Caring for Yourself When Caring for Another: Self-Care Isn’t Selfish

female nurse holding hands and laughing with senior woman sitting down

You are a caregiver if you care for someone who needs help. Caregiving can be difficult despite the great sense of reward you may feel. To continue being a good caregiver, you need to take care of yourself. One way to do that is to make sure you have consistent breaks from your caregiving responsibilities, called “respite.” Short breaks can be a key part of maintaining your own health.

Respite care allows the caregiver some time off from their caregiving responsibilities. It can take the form of different types of services in the home, adult day care, or even short-term nursing home care so caregivers can have a break or even go on vacation. Research shows that even a few hours of respite a week can improve a caregiver’s well-being. Respite care may be provided by family, friends, or local business.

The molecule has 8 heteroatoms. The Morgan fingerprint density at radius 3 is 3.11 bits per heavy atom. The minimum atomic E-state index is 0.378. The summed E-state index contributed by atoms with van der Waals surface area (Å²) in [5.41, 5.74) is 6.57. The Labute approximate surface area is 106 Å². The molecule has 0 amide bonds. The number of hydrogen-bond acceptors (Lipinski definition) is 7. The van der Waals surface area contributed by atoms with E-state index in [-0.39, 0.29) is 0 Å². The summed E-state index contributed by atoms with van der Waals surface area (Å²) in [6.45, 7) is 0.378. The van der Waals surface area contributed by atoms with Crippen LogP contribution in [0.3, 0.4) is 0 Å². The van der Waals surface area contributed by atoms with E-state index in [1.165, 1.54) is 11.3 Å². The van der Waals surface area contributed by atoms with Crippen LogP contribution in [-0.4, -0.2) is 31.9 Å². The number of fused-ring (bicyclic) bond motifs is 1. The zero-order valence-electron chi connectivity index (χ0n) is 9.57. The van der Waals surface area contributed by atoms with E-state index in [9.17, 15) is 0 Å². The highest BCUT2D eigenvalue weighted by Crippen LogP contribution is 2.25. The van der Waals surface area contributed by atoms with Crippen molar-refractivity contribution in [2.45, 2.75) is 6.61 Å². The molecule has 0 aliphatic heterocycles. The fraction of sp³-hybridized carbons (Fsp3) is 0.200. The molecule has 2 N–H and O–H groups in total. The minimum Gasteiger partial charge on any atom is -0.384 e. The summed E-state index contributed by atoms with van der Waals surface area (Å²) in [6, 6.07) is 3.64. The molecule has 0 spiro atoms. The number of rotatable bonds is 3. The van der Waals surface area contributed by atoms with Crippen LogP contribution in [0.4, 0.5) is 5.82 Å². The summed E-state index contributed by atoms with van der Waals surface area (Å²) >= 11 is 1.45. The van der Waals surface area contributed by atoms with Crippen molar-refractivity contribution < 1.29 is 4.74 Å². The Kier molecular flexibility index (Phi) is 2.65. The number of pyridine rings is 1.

Still not able to take a break? Consider joining an online support group. It’s important for you to have an opportunity to share your experiences with others in similar circumstances and to get support and new resources from them. Also, be sure to let your doctor know that you are a caregiver, especially if your caregiving responsibilities are making you feel stressed or anxious. Your healthcare provider may be able to suggest support groups offered in your local the community.


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